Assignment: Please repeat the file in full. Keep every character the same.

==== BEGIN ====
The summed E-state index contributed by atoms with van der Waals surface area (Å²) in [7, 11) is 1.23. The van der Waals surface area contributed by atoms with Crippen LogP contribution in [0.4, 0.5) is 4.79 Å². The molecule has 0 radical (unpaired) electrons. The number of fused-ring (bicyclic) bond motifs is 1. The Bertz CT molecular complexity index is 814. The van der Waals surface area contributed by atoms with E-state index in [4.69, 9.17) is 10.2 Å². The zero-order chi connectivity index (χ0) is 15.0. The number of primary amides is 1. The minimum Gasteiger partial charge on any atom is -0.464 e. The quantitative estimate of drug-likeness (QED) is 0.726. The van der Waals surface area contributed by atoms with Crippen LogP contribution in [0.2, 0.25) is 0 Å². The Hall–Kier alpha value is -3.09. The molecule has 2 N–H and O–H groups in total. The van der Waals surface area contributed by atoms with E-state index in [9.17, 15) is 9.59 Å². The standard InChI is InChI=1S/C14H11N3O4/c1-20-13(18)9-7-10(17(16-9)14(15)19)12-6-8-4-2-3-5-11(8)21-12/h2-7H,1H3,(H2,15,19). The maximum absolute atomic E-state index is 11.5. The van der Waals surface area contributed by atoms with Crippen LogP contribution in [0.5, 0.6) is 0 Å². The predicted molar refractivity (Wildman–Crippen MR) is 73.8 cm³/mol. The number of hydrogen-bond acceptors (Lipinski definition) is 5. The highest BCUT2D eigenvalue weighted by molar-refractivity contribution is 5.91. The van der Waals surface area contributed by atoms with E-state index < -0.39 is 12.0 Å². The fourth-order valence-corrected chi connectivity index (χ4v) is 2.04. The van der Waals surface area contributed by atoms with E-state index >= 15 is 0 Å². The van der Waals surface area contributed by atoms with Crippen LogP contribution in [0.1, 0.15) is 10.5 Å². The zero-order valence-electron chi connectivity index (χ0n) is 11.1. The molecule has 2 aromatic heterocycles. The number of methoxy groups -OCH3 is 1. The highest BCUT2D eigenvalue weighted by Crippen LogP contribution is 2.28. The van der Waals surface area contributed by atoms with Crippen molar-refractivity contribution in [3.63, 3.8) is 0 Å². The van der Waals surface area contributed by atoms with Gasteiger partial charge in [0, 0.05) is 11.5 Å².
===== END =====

The summed E-state index contributed by atoms with van der Waals surface area (Å²) in [7, 11) is 1.23. The van der Waals surface area contributed by atoms with Crippen LogP contribution in [0.4, 0.5) is 4.79 Å². The molecule has 0 radical (unpaired) electrons. The number of fused-ring (bicyclic) bond motifs is 1. The Bertz CT molecular complexity index is 814. The van der Waals surface area contributed by atoms with E-state index in [4.69, 9.17) is 10.2 Å². The zero-order chi connectivity index (χ0) is 15.0. The number of primary amides is 1. The minimum Gasteiger partial charge on any atom is -0.464 e. The quantitative estimate of drug-likeness (QED) is 0.726. The van der Waals surface area contributed by atoms with Crippen LogP contribution in [0.2, 0.25) is 0 Å². The Hall–Kier alpha value is -3.09. The molecule has 2 N–H and O–H groups in total. The van der Waals surface area contributed by atoms with E-state index in [9.17, 15) is 9.59 Å². The standard InChI is InChI=1S/C14H11N3O4/c1-20-13(18)9-7-10(17(16-9)14(15)19)12-6-8-4-2-3-5-11(8)21-12/h2-7H,1H3,(H2,15,19). The maximum absolute atomic E-state index is 11.5. The van der Waals surface area contributed by atoms with Crippen LogP contribution in [0.5, 0.6) is 0 Å². The predicted molar refractivity (Wildman–Crippen MR) is 73.8 cm³/mol. The number of hydrogen-bond acceptors (Lipinski definition) is 5. The highest BCUT2D eigenvalue weighted by molar-refractivity contribution is 5.91. The van der Waals surface area contributed by atoms with E-state index < -0.39 is 12.0 Å². The fourth-order valence-corrected chi connectivity index (χ4v) is 2.04. The van der Waals surface area contributed by atoms with E-state index >= 15 is 0 Å². The van der Waals surface area contributed by atoms with Crippen LogP contribution in [0.1, 0.15) is 10.5 Å². The zero-order valence-electron chi connectivity index (χ0n) is 11.1. The molecule has 2 aromatic heterocycles. The number of methoxy groups -OCH3 is 1. The highest BCUT2D eigenvalue weighted by Crippen LogP contribution is 2.28. The van der Waals surface area contributed by atoms with Crippen molar-refractivity contribution in [3.63, 3.8) is 0 Å². The van der Waals surface area contributed by atoms with Gasteiger partial charge in [0, 0.05) is 11.5 Å².